Mali: Second French soldier killed in three days in clashes with Islamist extremists

The death brings the number of French troops killed in the Sahel to 43 since 2013

This handout undated picture released by the French Army on May 4, 2020 shows first class soldier from France's Foreign Legion Kevin Clement who died on May 4, 2020 during an operation of France's anti-jihadist Barkhane force in the Liptako region in Mali.  - RESTRICTED TO EDITORIAL USE - MANDATORY CREDIT "AFP PHOTO / FRENCH ARMY" - NO MARKETING - NO ADVERTISING CAMPAIGNS - DISTRIBUTED AS A SERVICE TO CLIENTS
 / AFP / FRENCH ARMY / Handout / RESTRICTED TO EDITORIAL USE - MANDATORY CREDIT "AFP PHOTO / FRENCH ARMY" - NO MARKETING - NO ADVERTISING CAMPAIGNS - DISTRIBUTED AS A SERVICE TO CLIENTS
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The second French soldier killed by Islamist extremists in Mali in three days has been identified as a 21-year-old member of the French Foreign Legion.

The Elysee Palace has said Legionnaire Kevin Clement was killed in a combat operation against armed groups in Mali’s Menaka region.

The area lies in the so-called three borders region. The zone, which lies across the porous frontiers of Mali, Niger and Burkina Faso, has become a dangerous hotspot for attacks on French-led forces.

Following the deaths of Mr Clement and Dmytro Martynyouk, who died on Friday in a military hospital outside Paris from wounds sustained in Mali, the number of French dead in the country since 2013 has increased to 43.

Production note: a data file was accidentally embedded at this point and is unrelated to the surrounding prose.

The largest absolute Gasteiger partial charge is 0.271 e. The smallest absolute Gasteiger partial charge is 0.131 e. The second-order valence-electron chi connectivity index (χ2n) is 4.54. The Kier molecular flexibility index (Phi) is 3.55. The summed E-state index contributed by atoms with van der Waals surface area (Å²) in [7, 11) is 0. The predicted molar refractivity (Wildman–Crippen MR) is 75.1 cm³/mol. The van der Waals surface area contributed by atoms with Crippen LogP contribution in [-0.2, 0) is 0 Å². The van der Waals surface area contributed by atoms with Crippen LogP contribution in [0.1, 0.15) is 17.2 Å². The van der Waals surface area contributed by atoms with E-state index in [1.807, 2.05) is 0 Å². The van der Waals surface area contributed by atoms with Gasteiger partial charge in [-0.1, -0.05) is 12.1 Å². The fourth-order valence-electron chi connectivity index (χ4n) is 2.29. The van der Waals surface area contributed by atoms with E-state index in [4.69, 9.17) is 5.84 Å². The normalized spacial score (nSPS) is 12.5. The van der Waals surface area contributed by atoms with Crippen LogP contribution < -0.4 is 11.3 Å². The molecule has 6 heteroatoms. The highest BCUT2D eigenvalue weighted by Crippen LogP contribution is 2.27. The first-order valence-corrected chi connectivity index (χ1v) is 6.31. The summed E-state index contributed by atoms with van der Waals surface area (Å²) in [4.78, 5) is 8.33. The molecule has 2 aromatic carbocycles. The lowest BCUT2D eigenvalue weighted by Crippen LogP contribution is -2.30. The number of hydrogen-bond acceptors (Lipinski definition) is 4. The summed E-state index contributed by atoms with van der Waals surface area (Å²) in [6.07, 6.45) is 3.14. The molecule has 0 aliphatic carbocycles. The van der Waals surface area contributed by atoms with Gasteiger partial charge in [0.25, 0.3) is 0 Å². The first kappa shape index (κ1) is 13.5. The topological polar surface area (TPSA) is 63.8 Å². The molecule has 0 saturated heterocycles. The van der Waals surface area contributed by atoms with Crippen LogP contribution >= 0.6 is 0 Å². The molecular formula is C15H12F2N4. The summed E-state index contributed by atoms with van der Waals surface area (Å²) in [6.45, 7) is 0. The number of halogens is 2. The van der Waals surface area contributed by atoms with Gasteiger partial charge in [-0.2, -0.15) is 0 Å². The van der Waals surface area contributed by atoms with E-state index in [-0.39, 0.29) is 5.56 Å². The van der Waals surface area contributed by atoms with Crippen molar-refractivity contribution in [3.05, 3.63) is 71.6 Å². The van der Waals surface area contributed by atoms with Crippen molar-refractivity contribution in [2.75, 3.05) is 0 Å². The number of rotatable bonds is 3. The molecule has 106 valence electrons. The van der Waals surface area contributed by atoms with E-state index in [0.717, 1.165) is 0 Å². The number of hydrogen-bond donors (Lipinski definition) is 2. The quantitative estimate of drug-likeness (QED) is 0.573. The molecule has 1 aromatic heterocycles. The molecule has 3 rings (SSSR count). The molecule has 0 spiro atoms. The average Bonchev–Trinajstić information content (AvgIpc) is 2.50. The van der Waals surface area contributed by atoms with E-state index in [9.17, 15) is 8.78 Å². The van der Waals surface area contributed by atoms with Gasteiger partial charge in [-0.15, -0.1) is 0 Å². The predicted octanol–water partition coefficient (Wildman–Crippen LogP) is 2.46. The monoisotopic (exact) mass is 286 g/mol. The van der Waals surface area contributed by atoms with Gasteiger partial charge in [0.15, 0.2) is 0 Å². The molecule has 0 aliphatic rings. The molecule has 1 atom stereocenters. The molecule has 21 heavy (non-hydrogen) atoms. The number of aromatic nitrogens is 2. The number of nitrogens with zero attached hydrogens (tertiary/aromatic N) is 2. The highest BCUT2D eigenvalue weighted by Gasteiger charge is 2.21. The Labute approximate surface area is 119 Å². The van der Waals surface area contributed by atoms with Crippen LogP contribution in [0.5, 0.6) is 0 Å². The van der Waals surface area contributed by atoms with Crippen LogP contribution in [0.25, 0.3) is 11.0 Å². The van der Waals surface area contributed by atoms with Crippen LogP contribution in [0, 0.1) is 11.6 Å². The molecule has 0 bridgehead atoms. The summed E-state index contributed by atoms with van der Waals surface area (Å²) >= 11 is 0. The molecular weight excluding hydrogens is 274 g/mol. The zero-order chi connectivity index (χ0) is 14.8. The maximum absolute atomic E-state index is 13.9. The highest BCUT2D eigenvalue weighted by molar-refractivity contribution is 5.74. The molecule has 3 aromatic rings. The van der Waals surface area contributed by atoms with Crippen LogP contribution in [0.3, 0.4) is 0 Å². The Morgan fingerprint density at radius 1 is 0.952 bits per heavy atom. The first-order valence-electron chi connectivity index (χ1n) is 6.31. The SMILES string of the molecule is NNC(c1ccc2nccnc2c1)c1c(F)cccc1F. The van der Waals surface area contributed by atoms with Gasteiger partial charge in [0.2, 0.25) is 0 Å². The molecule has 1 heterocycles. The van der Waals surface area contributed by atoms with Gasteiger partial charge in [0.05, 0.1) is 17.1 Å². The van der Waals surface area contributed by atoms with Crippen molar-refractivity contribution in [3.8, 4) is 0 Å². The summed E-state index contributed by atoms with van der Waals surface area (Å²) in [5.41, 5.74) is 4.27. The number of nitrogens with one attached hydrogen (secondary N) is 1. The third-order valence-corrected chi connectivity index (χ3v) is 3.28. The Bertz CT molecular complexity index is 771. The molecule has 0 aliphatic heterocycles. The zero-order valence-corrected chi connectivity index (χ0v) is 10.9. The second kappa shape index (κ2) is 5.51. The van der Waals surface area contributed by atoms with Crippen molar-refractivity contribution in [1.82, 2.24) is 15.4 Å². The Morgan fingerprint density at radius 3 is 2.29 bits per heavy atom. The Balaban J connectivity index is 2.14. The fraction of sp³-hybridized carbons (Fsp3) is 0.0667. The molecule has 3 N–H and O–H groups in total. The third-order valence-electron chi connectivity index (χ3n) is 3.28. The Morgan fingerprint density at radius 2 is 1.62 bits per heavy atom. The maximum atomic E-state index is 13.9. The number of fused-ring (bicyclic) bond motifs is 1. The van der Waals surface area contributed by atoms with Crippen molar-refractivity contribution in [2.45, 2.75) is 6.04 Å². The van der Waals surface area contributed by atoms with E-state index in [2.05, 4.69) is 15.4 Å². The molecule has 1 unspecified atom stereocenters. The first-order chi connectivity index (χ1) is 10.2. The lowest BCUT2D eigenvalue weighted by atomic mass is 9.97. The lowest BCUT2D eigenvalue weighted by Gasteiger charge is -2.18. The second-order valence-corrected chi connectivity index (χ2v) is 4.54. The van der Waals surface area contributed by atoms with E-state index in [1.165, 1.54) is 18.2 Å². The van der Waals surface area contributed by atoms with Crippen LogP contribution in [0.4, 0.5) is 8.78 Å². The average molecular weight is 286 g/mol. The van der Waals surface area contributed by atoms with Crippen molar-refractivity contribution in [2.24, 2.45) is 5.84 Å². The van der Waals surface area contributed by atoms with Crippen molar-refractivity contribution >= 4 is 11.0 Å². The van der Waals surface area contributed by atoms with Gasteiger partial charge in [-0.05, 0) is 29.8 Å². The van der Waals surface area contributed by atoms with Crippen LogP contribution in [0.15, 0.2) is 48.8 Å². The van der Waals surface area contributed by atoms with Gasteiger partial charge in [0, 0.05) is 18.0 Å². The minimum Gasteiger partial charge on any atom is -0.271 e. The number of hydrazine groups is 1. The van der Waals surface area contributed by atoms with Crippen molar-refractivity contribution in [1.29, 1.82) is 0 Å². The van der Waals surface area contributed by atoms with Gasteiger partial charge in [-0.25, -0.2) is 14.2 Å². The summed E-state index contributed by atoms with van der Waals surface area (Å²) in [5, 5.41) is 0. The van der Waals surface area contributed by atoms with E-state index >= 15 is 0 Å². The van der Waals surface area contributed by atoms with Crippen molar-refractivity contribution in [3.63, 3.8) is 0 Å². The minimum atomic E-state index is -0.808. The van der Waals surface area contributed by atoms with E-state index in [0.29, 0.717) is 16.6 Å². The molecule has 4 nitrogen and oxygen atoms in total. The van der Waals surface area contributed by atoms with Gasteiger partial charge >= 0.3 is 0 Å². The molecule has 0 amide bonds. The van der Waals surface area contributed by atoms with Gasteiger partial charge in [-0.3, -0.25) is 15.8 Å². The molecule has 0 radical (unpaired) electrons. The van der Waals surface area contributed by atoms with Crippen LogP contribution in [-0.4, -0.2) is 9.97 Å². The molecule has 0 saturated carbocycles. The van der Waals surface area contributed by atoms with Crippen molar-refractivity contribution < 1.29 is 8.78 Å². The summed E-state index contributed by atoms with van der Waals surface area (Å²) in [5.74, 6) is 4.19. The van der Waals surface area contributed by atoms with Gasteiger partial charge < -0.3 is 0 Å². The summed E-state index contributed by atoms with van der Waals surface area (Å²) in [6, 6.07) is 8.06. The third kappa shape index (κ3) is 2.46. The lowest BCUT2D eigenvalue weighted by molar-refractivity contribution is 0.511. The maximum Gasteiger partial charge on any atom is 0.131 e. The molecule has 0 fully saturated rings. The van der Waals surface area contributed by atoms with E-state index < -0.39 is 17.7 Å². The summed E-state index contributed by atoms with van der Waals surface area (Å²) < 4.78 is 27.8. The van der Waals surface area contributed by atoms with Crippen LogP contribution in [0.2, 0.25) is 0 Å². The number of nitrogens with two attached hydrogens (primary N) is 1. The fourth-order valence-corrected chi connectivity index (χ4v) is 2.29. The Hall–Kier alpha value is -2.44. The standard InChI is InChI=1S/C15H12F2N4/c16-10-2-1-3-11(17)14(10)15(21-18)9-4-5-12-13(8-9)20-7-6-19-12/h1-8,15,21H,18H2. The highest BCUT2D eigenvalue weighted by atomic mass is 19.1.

According to France’s Chief of Defence Staff, Mr Clement was critically injured during a close range firefight with “armed terrorist groups”. He was evacuated by helicopter to Gao in northern Mali where his death was recorded.

French President Emmanuel Macron has led tributes to the 21-year-old saying he had “deep respect” for the soldier’s sacrifice.

“I would like to once again express his full confidence in the French soldiers deployed in the Sahel" as well as" France's support for the G5 Sahel countries," Mr Macron added.

“This heavy price paid by the Foreign Legion does not undermine its determination or its effectiveness,” French Armed Forces Minister Florence Parly said. "Alongside their brothers in arms in France, Europe and the Sahel, the fight against terrorism continues," she added offering condolences to Mr Clement’s family and loved ones.

Troops from the French Foreign Legion who are among the 5,100 soldiers in the anti-insurgent Barkhane operation that began in 2014.

French troops carry weapons at the 101 military airbase near Bamako before their deployment to the north of Mali. France is using both air and ground power in the joint offensive with Malian soldiers AFP

The recent deaths in Mali have highlighted warnings from experts that military action in the Sahel maybe creating greater instability in the region just at the point where European nations in particular are increasing their presence in the region.

A constellation of European nations have committed themselves to fighting the Islamist insurgency that stretches across the porous borders of the Saharan nations.

Britain, the Czech Republic, Estonia and France have pledged over 800 troops to the newly formed Operation Takuba which will operate within the region alongside Operation Barkhane.

The missions support the G5 Sahel nations of Burkina Faso, Chad, Mali, Mauritania and Niger.

At the end of April, European Council President Charles Michel held a video conference with the leaders of the five nations. The countries had been scheduled to hold a summit with the EU on the regional threat posed by cross-border terrorism. However, this had to be cancelled because of the coronavirus outbreak.

In a statement the European Union said it was “committed to working alongside” the G5S to “address the challenges facing the region”.

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